The answer: it depends on the terrain.
Last week I posted that Fire 2.2 won by a big margin over Stockfish 2.3.1 when both were compiled with the same compiler and build parameters in 32bit mode. I attempted to have a rematch for them, this time with 64bit compilation. The first 20 games phase of the match showed Fire leading comfortably, but then my computer showed signs of abnormal performance, which made me remove the 2 other tournaments running under Arena leaving only Fire vs. Stockfish, to diagnose the perceived problem. As I observed, I noticed that Stockfish is steadily winning games and saw that the KN/sec speed of Stockfish is on par with Fire which was lower before. To confirm my suspicion, I restarted the other stopped tournaments and saw that Fire is steadily regaining the lost games and at the same time the KN/sec is higher in Fire's. Then my computer crashed hard...
To verify what I just observed, I ran the tournament of Fire vs. Stockfish in a separate computer running with AMD dual core 2800ghz, clearing all the other programs. My suspicion was confirmed that Stockfish is better in conditions when there are no other major processes that will hog the CPU processor.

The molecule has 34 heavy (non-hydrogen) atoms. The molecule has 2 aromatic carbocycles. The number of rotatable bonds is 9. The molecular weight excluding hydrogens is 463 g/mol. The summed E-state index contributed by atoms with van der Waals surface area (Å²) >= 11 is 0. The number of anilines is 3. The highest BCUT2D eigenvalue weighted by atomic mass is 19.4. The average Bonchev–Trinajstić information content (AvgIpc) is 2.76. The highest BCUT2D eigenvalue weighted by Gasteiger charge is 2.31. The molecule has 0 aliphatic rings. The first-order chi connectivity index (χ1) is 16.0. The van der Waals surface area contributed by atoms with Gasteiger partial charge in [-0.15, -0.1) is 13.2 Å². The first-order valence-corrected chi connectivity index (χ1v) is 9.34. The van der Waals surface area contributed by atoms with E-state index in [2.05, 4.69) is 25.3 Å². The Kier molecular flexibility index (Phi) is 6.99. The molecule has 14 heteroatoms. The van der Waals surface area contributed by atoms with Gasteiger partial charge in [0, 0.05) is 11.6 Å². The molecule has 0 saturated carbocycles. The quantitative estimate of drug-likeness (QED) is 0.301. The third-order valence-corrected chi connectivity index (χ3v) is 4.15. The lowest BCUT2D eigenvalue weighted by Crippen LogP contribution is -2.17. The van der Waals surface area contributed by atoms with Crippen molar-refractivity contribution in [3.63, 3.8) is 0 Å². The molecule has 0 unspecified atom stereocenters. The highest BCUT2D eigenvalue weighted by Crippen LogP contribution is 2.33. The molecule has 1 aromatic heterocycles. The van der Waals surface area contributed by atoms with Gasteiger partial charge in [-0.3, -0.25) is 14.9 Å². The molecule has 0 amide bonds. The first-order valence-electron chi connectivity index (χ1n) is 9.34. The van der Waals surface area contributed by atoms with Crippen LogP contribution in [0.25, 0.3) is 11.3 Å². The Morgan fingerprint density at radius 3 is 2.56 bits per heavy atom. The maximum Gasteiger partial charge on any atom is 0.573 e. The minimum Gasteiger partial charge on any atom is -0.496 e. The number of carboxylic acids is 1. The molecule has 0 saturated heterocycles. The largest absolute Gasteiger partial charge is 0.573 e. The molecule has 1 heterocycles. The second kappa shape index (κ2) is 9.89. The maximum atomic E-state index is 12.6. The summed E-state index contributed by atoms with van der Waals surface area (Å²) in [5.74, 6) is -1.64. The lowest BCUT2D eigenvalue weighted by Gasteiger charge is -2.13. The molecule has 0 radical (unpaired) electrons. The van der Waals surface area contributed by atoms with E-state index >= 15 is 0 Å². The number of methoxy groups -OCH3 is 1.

I made another compilation this time with Firenzina 2.2.2 xTreme in 64bit which was intended to be used in my rating tournament because the author has no 64bit version that will run in my computers. This was an opportunity to test it against the formidable Stockfish 2.3.1 stable version compiled by Jim Ablett. It is an Intel vs Intel C++ Compiler classic battle which would provide some clue on whether Stockfish is supreme in the open-source chess engines. I ran the tournament in my restored computer that crashed, an AMD Quad Core which also has other 2 tournaments running simultaneously. The result was a 55-45 win for Firenzina which was hurriedly posted to chess2u.com forum to update my posts there, then went home to rest. The following day, I noticed that I picked the wrong version of Stockfish which was a 32bit compilation. With apology, I restarted a rematch to correct the blunder, this time in two separate computers with the one running in the same AMD Quad Core with 3 simultaneous tournaments and the other in an AMD Dual Core with only 1 tournament running.
Here is the scoreboard:
|Engine||AMD 4 Core||AMD 2 Core||Total Points||Ave%|
|Stockfish 2.3.1 x64-ja||26||58.5||84.5||42.25|
|Firenzina 2.2.2 xTreme x64-owl||74||41.5||115.5||57.75|
From the results, it could be said that Firenzina is the better engine. But, it depends on what environment the tournament is run and probably the factor of the referee.
This is something for the Stockfish Team to verify and counter-check. The main issue is that Stockfish seems to starve when there are lots of simultaneous threads running.
And the final answer of who is better? Oops, the referee is gone...
Download the Firenzina 2.2.2 x64 owl version used in the match here.
Download the tournament results here.